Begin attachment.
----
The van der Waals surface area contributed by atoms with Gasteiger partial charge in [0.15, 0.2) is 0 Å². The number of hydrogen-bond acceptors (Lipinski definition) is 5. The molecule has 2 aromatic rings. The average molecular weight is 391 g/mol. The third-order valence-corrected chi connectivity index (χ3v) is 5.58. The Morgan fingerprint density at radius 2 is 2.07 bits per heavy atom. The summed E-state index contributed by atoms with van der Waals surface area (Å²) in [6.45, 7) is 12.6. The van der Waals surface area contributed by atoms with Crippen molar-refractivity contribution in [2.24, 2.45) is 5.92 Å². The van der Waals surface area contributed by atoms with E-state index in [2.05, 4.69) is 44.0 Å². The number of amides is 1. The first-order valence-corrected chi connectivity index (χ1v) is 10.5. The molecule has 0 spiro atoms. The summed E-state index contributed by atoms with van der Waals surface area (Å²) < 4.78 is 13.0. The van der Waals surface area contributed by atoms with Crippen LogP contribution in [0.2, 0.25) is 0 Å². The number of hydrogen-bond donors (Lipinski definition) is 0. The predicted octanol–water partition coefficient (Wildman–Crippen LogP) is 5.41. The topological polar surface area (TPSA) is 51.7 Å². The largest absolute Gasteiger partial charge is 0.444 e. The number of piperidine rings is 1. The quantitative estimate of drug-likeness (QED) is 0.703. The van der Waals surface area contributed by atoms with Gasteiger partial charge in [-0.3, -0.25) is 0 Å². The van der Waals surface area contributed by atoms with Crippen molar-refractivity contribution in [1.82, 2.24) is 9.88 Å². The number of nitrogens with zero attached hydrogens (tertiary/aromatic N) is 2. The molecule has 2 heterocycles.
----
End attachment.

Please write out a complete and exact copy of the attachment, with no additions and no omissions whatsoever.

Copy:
The van der Waals surface area contributed by atoms with Gasteiger partial charge in [0.15, 0.2) is 0 Å². The number of hydrogen-bond acceptors (Lipinski definition) is 5. The molecule has 2 aromatic rings. The average molecular weight is 391 g/mol. The third-order valence-corrected chi connectivity index (χ3v) is 5.58. The Morgan fingerprint density at radius 2 is 2.07 bits per heavy atom. The summed E-state index contributed by atoms with van der Waals surface area (Å²) in [6.45, 7) is 12.6. The van der Waals surface area contributed by atoms with Crippen molar-refractivity contribution in [2.24, 2.45) is 5.92 Å². The van der Waals surface area contributed by atoms with E-state index in [2.05, 4.69) is 44.0 Å². The number of amides is 1. The first-order valence-corrected chi connectivity index (χ1v) is 10.5. The molecule has 0 spiro atoms. The summed E-state index contributed by atoms with van der Waals surface area (Å²) < 4.78 is 13.0. The van der Waals surface area contributed by atoms with Crippen LogP contribution in [0.2, 0.25) is 0 Å². The number of hydrogen-bond donors (Lipinski definition) is 0. The predicted octanol–water partition coefficient (Wildman–Crippen LogP) is 5.41. The topological polar surface area (TPSA) is 51.7 Å². The largest absolute Gasteiger partial charge is 0.444 e. The number of piperidine rings is 1. The quantitative estimate of drug-likeness (QED) is 0.703. The van der Waals surface area contributed by atoms with Gasteiger partial charge in [-0.3, -0.25) is 0 Å². The van der Waals surface area contributed by atoms with Crippen molar-refractivity contribution in [1.82, 2.24) is 9.88 Å². The number of nitrogens with zero attached hydrogens (tertiary/aromatic N) is 2. The molecule has 2 heterocycles.